High Plains Transition

The financial difficulties of Abengoa Bioenergy’s parent company in Spain trigger the sale of its ethanol production facilities in the U.S. In-depth reporting in the November EPM.
By Susanne Retka Schill | October 13, 2016

With the closings at September’s end, five Abengoa first-generation ethanol plants turned the page to a new chapter. Green Plains Inc. acquired three of the plants sold in bankruptcy proceedings, ICM Inc. bought the plant next to its headquarters and KAAPA Ethanol bought the plant 40 miles up the road. Abengoa Bioenergy Biomass LLC, the cellulosic ethanol plant in Hugoton, Kansas, is being sold in a separate process handled by Ocean Park Advisers and expected to close later this year.

Carl Marks Advisors handled the auction process for the first-gen plants that took place Aug. 22. Chris Wu, partner, was pleased with the process that brought in $357 million. “We contacted well over 250 buyers and we had well-over 80 people participating in the process. There was significant strategic interest in all the assets,” Wu says. “We had a wholesome stalking horse process, which means effectively we’re running an auction for the right to be the stalking horse bidder.”

Green Plains placed successful stalking horse bids on the Madison, Illinois, and Mount Vernon, Indiana, plants of $100 million each; KE Holdings LLC, a subsidiary of KAAPA Ethanol, bid $115 million on the Ravenna, Nebraska, plant. A third, $35 million stalking horse bid by BioUrja Trading LLC on the York, Nebraska, facility was outbid at the auction by Green Plains at $37.375 million. ICM successfully outbid two other parties on the older, idled Colwich, Kansas, plant for $3.15 million. The three 90 MMgy, Vogelbusch-design plants in Ravenna, Madison and Mount Vernon sold for an average price of $1.17 per gallon.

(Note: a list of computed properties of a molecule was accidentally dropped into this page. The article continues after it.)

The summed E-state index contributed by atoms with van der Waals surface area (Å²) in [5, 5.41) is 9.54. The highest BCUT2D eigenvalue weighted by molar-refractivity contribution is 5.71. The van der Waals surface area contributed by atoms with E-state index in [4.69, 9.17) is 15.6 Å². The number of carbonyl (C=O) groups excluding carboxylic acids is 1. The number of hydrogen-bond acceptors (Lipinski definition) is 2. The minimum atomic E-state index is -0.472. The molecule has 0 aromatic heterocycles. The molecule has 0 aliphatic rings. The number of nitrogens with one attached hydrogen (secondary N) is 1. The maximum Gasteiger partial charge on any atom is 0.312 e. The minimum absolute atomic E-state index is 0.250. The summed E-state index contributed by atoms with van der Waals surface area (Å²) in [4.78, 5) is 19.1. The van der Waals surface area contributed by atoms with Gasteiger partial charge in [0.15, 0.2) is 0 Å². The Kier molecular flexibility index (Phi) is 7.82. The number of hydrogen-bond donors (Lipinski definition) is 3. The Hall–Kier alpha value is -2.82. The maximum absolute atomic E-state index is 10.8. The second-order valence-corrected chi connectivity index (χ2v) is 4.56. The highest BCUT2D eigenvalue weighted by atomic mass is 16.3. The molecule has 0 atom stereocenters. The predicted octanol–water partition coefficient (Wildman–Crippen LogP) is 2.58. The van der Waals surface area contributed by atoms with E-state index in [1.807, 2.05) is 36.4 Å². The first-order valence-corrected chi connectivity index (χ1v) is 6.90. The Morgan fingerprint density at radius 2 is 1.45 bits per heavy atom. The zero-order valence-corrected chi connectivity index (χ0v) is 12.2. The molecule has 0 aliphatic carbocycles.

The strategic bidders represented a variety of companies interested in the industry, Wu says, as evidenced by the stalking horse bid offered by BioUrja, a midstream ethanol distributor, seeing an opportunity to integrate into the production side. “BioUrja wasn’t the only one interested,” he adds. The successful sale confirms the viability of the corn ethanol industry in the U.S., he says, showing both the confidence from strategic investors and lenders willing to extend credit. “It’s an important watershed.”

Green Plains
Consolidation is a big part of the Green Plains platform. The Abengoa acquisitions bring the company’s ethanol footprint to 17 dry mill plants with a combined capacity of 1.5 billion gallons per year. “We continue to focus on making strategic investments in high quality assets as we expand our production footprint,” says Todd Becker, Green Plains president and CEO. “The Madison and Mount Vernon plants will give us access to the Mississippi River, supporting our new export terminal planned in Beaumont, Texas. In addition, we will broaden our product offering globally with industrial alcohol production at the York plant.” 

Diversification is emerging as a new theme for Green Plains. While the York plant is an older plant, the acquisition will mark Green Plains entry into the industrial alcohol market. Two years ago, it acquired a 70,000-head feedlot in southwest Kansas and in October, it announced the acquisition of Fleischmann’s Vinegar Co. In addition to supplying all-natural food and beverage ingredients, Fleischmann’s portfolio extends into antimicrobials, animal feeds, herbicides and disinfectants. “The Fleischmann’s Vinegar acquisition will lead to further supply chain opportunities within Green Plains, as its largest production cost is food-grade ethanol,” Becker says. The acquisition will expand the company’s opportunities into consumer and industrial-based ethanol products. 

KAAPA Ethanol
Logistics are a big part KAAPA Ethanol’s interest in the Ravenna facility. A locally owned LLC with just under 500 stockholders in central Nebraska, the acquisition will more than double its ethanol footprint, from 60 MMgy at its home base in Minden to a combined 150 MMgy, giving it access to unit train shipping. KAAPA created KE Holdings LLC to make the acquisition, with the plant becoming KAPPA Ethanol Ravenna LLC, a wholly owned subsidiary.